Mon | Dec 6, 2021

‘Commonwealth must renew itself’

Kenyan diplomat hopes to be consensus candidate for SecGen

Published:Sunday | October 10, 2021 | 12:05 AMErica Virtue - Senior Gleaner Writer
Kenyan diplomat Dr Monica Juma is hoping to become the next Commonwealth secretary general.
Kenyan diplomat Dr Monica Juma is hoping to become the next Commonwealth secretary general.
AP 
Britain’s Queen Elizabeth II walks past Commonwealth flags in St George’s Hall at Windsor Castle, England, to mark Commonwealth Day in this image that was issued on Saturday March 6, 2021.
AP Britain’s Queen Elizabeth II walks past Commonwealth flags in St George’s Hall at Windsor Castle, England, to mark Commonwealth Day in this image that was issued on Saturday March 6, 2021.
File 
Prime Minister Andrew Holness exchanges pleasantries with Secretary General of the Commonwealth, Patricia Scotland, as she arrives for talks at the United Nations Headquarters in New York, United States, on September 25, 2018.
File Prime Minister Andrew Holness exchanges pleasantries with Secretary General of the Commonwealth, Patricia Scotland, as she arrives for talks at the United Nations Headquarters in New York, United States, on September 25, 2018.
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Kenyan diplomat Dr Monica Juma is hoping to become the consensus candidate for the position of Commonwealth secretary general after heads of government of the 54-country bloc rejected attempts to have the incumbent serve an automatic second four-year term earlier this year.

No stranger to holding sensitive positions, Juma is the Cabinet secretary (minister) of defence in the administration of President Uhuru Kenyatta of Kenya.

In a Sunday Gleaner interview last week, Juma said that she was not unduly bothered by talks of a waning interest in the Commonwealth of Nations – a political association of 54 member states, almost all of which are former territories of the British Empire.

Currently headed by Queen Elizabeth II, the Commonwealth heads of government appointed Charles, Prince of Wales to be her designator successor in 2018, although the position is not hereditary. The Queen is currently the head of state of 16 member states called Commonwealth realms, including Jamaica, while 33 members are republics and five have different monarchs.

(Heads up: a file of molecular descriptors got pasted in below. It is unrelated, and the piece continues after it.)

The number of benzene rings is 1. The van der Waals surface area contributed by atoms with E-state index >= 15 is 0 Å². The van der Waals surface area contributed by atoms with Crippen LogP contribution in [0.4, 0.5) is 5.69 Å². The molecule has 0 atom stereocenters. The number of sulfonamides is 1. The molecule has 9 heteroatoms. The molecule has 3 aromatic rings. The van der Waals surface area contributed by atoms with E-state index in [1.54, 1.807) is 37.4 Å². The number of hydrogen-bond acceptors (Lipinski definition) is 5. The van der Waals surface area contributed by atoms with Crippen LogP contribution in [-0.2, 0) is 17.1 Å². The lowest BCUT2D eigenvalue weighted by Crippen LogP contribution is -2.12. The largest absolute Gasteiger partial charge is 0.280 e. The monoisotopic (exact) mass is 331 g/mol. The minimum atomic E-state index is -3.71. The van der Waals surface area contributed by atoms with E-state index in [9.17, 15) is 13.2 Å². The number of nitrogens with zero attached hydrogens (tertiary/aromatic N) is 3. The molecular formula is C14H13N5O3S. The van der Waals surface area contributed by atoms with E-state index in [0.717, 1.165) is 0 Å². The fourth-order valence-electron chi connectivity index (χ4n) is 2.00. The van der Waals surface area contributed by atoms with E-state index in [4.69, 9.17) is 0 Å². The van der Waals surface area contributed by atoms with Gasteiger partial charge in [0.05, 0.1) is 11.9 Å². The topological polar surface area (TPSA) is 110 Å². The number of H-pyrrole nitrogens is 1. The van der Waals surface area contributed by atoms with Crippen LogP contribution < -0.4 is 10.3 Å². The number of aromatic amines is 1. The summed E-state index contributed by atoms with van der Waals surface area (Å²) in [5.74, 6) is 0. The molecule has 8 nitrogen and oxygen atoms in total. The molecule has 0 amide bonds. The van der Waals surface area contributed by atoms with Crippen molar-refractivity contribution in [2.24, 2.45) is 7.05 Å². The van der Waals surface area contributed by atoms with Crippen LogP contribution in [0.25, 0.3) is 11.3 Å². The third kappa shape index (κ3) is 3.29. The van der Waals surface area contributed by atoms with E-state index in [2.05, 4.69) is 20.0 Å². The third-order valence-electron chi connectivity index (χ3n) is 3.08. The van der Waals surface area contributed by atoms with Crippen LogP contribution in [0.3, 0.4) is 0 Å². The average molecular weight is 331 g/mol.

While the usual convention is that an incumbent Commonwealth secretary general seeking a second term is elected unopposed, the proposal for Patricia Scotland’s automatic reappointment was rejected.

Funding pulled

Earlier this year, Australia and Britain pulled funding from the Commonwealth Secretariat after the organisation’s Audit Committee accused the former Northern Ireland attorney general of circumventing normal tendering rules to deliver a contract worth £250,000 to a friend.

Baroness Scotland’s lawyers insisted that the decision to award the contract was fully justified and complied with procurement procedures at the time.

Lady Scotland’s term at the helm of the London-based secretariat was due to expire in March but was initially extended until the Commonwealth Heads of Government Meeting (CHOGM) planned for June.

But with the CHOGM set for Rwanda postponed until at least next year – and possibly longer due to the coronavirus pandemic – her position has been extended until the next meeting can be held.

Lady Scotland has been supported to serve a second term by Dominica, her country of birth.

Juma believes there is strength in consensus among Commonwealth nations, not only in supporting her for the position, but as an integral plank for every major social, economic, or political decision.

“Questions about the relevance of the Commonwealth have arisen and many are asking if it is still of good value and is it necessary. The usefulness of the Commonwealth, like any other organisation, depends on the premium that the membership place on it. But that premium comes around three major points in my mind,” Juma told The Sunday Gleaner from Barbados, where she was attending the United Nations Conference on Trade and Development.

The three points, she said, are commitment, connections, and consensus.

“There must be a commitment to own the Commonwealth and together, shape the agenda, then pursue it in the light of the aspirations. The second one is the need to make connections because one of the important observations is that many Commonwealth nations have very limited [relationships] with each other. Unless you connect, you won’t understand one another, you can’t aspire together. So growing connections among the membership is critical. Connections also with others, that will enable us to look at the world in a different manner,” she explained.

Although member states have no legal obligations to one another, they are connected through their history and use of the English language.